Let's start this Monday morning off in Iceland.
"On the night before December 12th it is customary for Icelandic children to put one of their shoes in the window, as that night the first Yule Lad “Stekkjarstaur” – or Sheep-Cote Clod – comes to town.
|(Image courtesy of National Museum of Iceland|
The shoe stays on the window sill until Christmas, and the children hope that the Yule Lads, who come into town from the mountains one by one on the nights leading up to Christmas, will leave a little something for them in the shoe.
The children must earn these small gifts by being well behaved, or else they run the risk of finding a potato in their shoe. Even though this custom is well entrenched now, this has not always been the case, and in its early days there was some confusion as to how many nights before Christmas the shoe should be in the window, as well as about how large or small the gifts should be.
The reason for this confusion was that when this custom was first brought to Iceland, it was only common within small groups of people and, did not spread much outside of those groups. Those who first got to know this custom were Icelandic seamen who sailed in the North Sea, but in Holland and other regions by the North Sea it was customary for children to put their shoe in the window on the eve of December 6th, which is the day of the Mass of St. Nicholas, the protector of Children and Seafarers in Catholicism.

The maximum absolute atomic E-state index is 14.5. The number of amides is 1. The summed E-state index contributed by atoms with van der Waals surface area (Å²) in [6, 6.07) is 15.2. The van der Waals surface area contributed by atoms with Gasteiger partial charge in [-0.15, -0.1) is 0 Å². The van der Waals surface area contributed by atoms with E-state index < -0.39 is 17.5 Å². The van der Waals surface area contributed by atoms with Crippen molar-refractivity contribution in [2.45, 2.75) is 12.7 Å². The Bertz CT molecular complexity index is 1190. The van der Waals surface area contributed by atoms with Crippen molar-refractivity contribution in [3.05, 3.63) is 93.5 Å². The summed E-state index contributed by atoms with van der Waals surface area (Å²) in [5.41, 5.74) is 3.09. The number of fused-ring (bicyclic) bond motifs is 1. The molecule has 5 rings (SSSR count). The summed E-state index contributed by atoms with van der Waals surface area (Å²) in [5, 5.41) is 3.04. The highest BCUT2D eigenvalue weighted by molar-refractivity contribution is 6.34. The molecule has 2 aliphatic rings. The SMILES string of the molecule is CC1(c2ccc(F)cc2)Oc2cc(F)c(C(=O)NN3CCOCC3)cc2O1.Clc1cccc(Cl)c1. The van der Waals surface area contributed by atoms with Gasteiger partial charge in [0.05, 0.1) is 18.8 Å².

|(Image via IcelandAir)|
The children hoped St. Nicholas would leave them a little gift in their shoe. The Icelandic sailors learnt about this custom, and brought it home with them and introduced it to their own children. The first known instances of Icelandic children putting their shoe in the window date back to the 1930s.
However, as the custom spread slowly in the beginning it wasn't until around the middle of the Century that it became common for all Icelandic children to put their shoe in the window" (National Museum of Iceland).
That may be more than you ever wanted to know about Icelandic pre-Christmas traditions, but I'm left with questions.
For example: "Sheep-Cote Clod?" Is that a clod wearing a coat made out of a sheep? What kind of a present would he give? Also, do they use their actual shoes, or special shoes just for when the Yule Lads come?
I'm on an Iceland kick at present, ever since I began and finished Last Rituals by Yrsa Sigurdardottir in one night. The book is a thriller that has nothing to do with Christmas, but I highly recommend it.
If you're looking for a book that actually relates to Iceland and Christmas, check out Yule Lads, pictured at right.